This article in a Canadian engineering journal indicates the party in 1853 for U.K. bridge designer Robert Stephenson was held in buildings that had formerly housed the Legislative Assembly of the United Province of Canada. Formerly, because in 1852 the Assembly had moved from Toronto to another city (it frequently moved until fixed by Queen Victoria in By-town, now called Ottawa).
The writer describes the dinner as a public one, although whether a charge was exacted to attend is not stated. I’d think the affair was by invitation only, for grandees of the young city.
The account makes clear that the event was of the highest order socially. In provisions and decorations, the Colony did everything it could muster. The rooms featured numerous symbols and insignia of the young Canadian engineering profession. Both Stephenson and some of his hosts made speeches that were carefully noted by attending journalists.
Stephenson was also fêted in Montreal on his Canadian visit, such was his importance as one on whom a vital transportation link planned for the colony depended.
The assembly met on Front Street near Simcoe Street, a mile or so from where I write. The building has long disappeared and Ontario’s current legislature meets is in a different part of town, further north at Queen’s Park.
Within close view of where the gala reception and dinner for Stephenson were held was a resort where the more usual preoccupations of Beeretseq were addressed: the Greenland Fisheries tavern. It was owned by a citizen named Wright who was also an alderman. The tavern hosted municipal elections, as was customary in this time. Wright got himself elected in his own saloon.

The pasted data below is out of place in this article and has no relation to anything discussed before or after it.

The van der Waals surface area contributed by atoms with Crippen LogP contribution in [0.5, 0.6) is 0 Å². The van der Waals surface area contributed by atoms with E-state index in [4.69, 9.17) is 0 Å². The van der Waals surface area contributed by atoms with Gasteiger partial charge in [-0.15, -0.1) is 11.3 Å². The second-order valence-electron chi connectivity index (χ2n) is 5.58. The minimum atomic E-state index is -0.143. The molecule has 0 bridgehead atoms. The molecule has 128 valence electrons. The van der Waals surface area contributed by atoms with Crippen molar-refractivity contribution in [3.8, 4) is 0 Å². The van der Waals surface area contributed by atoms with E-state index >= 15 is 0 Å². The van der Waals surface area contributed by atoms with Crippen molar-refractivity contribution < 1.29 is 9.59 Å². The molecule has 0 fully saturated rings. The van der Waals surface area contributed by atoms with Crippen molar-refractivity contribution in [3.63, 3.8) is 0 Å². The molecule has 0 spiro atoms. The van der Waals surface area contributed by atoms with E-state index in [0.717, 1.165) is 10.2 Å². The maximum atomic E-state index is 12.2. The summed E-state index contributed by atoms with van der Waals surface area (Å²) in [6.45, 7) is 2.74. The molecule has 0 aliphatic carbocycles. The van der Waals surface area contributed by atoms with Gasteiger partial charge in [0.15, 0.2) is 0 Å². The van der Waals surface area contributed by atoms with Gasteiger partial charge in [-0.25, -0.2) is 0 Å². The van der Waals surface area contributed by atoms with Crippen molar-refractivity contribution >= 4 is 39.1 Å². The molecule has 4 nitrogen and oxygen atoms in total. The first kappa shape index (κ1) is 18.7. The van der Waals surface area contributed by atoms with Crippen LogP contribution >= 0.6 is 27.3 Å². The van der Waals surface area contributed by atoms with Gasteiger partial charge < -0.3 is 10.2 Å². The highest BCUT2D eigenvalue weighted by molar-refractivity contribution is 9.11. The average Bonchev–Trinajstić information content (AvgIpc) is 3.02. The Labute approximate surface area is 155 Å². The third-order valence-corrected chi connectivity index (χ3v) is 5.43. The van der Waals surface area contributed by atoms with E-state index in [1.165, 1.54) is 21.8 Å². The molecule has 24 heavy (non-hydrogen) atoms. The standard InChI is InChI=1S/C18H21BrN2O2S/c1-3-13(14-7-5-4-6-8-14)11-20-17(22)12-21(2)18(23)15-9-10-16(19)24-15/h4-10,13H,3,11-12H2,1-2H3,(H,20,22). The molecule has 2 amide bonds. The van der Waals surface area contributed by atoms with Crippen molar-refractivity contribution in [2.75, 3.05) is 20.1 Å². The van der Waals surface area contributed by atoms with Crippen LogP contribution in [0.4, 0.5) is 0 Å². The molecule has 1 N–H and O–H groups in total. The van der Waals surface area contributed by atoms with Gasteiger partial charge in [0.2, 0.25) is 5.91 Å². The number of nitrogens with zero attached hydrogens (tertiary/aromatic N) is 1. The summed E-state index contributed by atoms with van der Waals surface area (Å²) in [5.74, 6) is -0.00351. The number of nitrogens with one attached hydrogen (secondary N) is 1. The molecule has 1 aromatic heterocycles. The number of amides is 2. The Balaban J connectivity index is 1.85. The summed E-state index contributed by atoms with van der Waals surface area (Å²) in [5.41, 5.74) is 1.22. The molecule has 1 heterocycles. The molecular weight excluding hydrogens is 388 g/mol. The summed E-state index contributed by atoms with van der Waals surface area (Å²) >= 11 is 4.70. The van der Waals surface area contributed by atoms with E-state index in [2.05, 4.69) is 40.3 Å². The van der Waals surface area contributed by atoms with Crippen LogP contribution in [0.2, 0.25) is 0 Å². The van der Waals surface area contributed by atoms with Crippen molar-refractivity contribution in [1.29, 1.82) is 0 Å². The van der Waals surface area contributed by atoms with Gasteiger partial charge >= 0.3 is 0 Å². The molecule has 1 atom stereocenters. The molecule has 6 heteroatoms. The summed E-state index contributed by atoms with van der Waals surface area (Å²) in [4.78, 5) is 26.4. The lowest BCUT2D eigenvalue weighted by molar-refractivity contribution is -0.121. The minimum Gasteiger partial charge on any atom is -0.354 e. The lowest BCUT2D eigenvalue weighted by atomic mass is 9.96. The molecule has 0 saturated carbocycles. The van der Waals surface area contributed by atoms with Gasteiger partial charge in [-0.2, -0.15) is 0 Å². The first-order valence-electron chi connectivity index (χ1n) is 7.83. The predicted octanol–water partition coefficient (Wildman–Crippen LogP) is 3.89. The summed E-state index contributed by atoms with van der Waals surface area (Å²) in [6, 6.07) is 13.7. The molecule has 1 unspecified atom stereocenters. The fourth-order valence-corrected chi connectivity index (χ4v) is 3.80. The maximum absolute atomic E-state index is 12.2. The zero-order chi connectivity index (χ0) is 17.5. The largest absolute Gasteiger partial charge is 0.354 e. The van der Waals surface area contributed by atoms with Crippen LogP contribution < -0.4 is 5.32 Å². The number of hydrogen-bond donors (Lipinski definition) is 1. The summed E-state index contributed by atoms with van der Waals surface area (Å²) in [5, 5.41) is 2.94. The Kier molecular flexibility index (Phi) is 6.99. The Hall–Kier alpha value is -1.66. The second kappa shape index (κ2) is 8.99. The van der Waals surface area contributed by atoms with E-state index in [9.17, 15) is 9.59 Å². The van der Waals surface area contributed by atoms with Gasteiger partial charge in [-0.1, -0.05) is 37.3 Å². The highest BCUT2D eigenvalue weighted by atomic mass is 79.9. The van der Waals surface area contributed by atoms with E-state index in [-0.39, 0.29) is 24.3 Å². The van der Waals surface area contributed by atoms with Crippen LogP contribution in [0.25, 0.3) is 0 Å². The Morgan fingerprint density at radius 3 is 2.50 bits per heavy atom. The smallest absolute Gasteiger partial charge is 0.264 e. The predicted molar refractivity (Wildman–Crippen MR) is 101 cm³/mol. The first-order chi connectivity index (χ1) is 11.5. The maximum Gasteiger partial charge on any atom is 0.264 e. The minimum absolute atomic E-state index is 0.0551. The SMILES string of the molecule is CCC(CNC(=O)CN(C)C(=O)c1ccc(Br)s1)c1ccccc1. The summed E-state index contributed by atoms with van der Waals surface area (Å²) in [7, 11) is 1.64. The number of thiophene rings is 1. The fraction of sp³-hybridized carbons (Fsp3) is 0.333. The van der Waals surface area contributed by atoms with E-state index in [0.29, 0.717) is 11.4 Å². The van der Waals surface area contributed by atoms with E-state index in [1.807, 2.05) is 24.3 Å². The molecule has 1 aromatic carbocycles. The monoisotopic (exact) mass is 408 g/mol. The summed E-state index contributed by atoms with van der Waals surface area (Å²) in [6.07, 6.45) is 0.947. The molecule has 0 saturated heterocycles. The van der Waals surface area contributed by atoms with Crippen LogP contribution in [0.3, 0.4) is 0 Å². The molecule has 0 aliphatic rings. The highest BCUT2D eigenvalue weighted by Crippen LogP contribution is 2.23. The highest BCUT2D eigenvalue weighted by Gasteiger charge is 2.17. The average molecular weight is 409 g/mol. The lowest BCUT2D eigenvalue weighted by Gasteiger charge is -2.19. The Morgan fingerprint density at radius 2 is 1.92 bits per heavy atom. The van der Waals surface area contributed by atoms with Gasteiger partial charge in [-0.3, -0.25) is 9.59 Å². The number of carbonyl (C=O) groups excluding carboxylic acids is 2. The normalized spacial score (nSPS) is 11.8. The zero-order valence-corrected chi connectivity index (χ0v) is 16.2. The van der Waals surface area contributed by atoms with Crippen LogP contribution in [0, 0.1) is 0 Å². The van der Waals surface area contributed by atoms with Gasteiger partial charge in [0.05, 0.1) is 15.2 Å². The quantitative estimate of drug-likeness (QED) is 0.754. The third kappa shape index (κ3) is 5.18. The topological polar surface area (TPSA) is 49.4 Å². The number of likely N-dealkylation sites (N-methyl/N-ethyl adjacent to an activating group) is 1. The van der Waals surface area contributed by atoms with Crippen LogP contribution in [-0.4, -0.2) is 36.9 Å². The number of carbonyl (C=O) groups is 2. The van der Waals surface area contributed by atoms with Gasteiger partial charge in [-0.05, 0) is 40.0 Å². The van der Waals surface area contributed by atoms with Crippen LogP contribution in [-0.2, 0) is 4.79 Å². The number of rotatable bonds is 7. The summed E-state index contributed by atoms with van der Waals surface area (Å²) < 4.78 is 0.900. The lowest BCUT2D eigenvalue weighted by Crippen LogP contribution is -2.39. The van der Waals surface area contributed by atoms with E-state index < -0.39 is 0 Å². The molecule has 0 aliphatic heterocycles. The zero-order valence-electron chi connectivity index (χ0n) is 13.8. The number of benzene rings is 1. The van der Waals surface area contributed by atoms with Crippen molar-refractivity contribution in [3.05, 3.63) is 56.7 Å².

The interesting name derives from a sign on the premises depicting a scene in Greenland and hunters snagging a big whale. One account states it was painted by a sailor with some artistic skill to pay his “reckoning”.
Lake Ontario was nearby, indeed even closer than now since the water then lapped the southern fringe of Front Street. The Greenland Fisheries motif would have attracted sailors or at least suited the atmosphere of boats and fishing on the nearby water.
And so as the poobahs of society sipped Champagne and old sherry, and picked at lobster salad and Scotch salmon, the hoi polloi of town were hoisting the good ales of the burg and a whisky or two across the street, with rather plainer food.
The Greenland Fisheries tavern had existed for 20 years before Toronto gave that dinner for Stephenson, and continued for decades longer. A good image of it appears in this Toronto history. Very few of these old houses exist in Toronto but the Wheatsheaf Tavern downtown, of which I’ve written earlier, is an example. The latter wears its history lightly, and draft beer, wings, and burgers are where it’s at today: as perhaps it should be, since the first duty of a hostelry is to refresh.
Below, you see a handsome colour image of the Legislative Assembly from Ontario government archives, in 1834. The tavern was very likely the white building to the far left, it had been built the year before. You see also below a sketch, from City of Toronto archives, showing the two structures in propinquity c. 1850.
Let’s compare palace and pub. One is a handsome set of buildings ringed by a fence and a ground. The other, a modest two-story building in whitewash. One, a place where lawyers, politicians and civil servants worked and occasionally played. The other, a respite for lower orders who nonetheless had good things to drink and eat in their way.
The rich and poor lived and frolicked side by side, one in view of the other. So it was in society, and remains.